After a two and one-half year span of time covering two (2) administrations and pitting business interests against those of labor, the City of Chicago on July 24, 2019 passed the Fair Workweek Ordinance. This legislation will require companies in the covered industries to give all of their covered workers ten (10) calendar days of Notice of Work Schedules beginning July 1, 2020 and fourteen (14) calendar days as of July 1, 2022.
Here are some of the highlights of the law:
- Industries covered: Building services, Healthcare, Hotels, Manufacturing, Restaurants with at least thirty (30) locations and 250 Employees, Non-profit with more than 250 Employees, Retail and Warehousing.
- Employers covered: Those with more than 100 employees global; or 250 employees for non-profits; and
- Employees covered: Individuals with salaries of less than $50,000 a year or an hourly rate less than $26.00 an hour.
- Advance notice of scheduled changes: At least ten (10) calendar days prior to implementation beginning July 1, 2020 and fourteen (14) calendar days beginning July 1, 2022.
- Extra Pay: If a shift is changed after the deadline for advanced notice, the involved employee gets one (1) extra hour of pay in addition to their regular compensation. Also, Employee gets at least fifty (50%) of pay for scheduled hours if shift is canceled or reduced with less than twenty-four (24) hours' notice.
- Right to Rest: Employee can decline a shift with less than a ten (10) hour break from the last shift worked but, if they chose to work it, they get paid one and one-quarter times their regular rate.
- Exceptions: Schedules may be changed by mutual agreement in writing OR changes that are forced by civil unrest or threats; OR utility outages; OR acts of nature; OR canceled banquet; OR hours lost because of discipline for just cause.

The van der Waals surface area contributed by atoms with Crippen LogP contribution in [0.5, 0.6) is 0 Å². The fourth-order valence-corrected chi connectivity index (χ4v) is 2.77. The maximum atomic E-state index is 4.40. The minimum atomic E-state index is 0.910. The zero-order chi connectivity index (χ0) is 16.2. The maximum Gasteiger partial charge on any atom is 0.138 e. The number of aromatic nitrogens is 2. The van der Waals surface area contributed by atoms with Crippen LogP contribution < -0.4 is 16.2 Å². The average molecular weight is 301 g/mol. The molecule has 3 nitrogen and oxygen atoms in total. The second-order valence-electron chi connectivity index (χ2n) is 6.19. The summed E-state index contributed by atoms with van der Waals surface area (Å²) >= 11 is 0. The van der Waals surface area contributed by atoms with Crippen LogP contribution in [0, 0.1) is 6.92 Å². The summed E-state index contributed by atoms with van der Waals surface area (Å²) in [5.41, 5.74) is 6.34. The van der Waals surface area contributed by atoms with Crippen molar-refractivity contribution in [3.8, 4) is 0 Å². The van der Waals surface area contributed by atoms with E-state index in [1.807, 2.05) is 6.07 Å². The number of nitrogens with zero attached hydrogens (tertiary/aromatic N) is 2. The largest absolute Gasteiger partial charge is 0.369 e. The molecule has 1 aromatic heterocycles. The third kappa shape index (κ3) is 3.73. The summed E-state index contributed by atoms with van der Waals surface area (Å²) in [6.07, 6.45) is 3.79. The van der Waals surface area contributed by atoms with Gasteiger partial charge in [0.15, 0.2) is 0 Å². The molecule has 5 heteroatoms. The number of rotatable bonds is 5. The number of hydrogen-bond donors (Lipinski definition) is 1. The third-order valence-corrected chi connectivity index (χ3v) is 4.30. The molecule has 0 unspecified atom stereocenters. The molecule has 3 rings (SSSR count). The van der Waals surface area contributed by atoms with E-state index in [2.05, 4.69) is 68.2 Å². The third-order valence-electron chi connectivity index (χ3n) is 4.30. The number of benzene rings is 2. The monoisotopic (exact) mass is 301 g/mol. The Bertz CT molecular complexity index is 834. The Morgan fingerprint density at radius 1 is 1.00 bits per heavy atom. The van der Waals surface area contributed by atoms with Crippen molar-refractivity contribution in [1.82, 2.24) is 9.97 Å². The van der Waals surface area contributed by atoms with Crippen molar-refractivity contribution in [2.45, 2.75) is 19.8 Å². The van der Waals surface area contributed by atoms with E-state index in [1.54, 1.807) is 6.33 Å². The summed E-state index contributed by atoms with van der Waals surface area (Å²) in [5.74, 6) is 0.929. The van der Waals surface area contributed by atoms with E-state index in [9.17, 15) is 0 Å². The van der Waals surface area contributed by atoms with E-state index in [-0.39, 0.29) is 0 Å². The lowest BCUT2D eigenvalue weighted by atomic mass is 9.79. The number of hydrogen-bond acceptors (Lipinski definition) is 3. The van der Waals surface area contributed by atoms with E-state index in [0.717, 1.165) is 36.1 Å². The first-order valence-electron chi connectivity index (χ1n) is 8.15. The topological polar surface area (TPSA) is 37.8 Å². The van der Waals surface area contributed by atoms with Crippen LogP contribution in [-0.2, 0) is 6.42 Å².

- Offer of More Hours: A covered Employer must first make offer of more hours to qualified Employees who are covered by the Ordinance and if those Employees choose not to perform the work, then the work may be offered to temporary or seasonal workers.
- Penalty for Non-Compliance: Not less than a Three Hundred Dollar ($300) nor more than Five Hundred Dollar ($500) fine for any offense.
- Litigation: An Employee can sue his/her Employer only after documenting a Complaint with the City of Chicago Department of Business Affairs and Consumer Protection.
- Effective Date of the Law: July 1, 2020 except for safety net hospitals which must comply by January 1, 2021.
This Ordinance was passed unanimously on Wednesday, July 24, 2019 through the staunch efforts of Mayor Lori Lightfoot. She acknowledged that the Ordinance was a difficult one for both business and labor, and was the result of hard work between business and labor groups and the City Council. This Ordinance is the most expansive scheduling Ordinance in the Nation.
Questions? Contact attorney Walter Liszka in our Chicago office at (312) 629-9300 or by email at [email protected]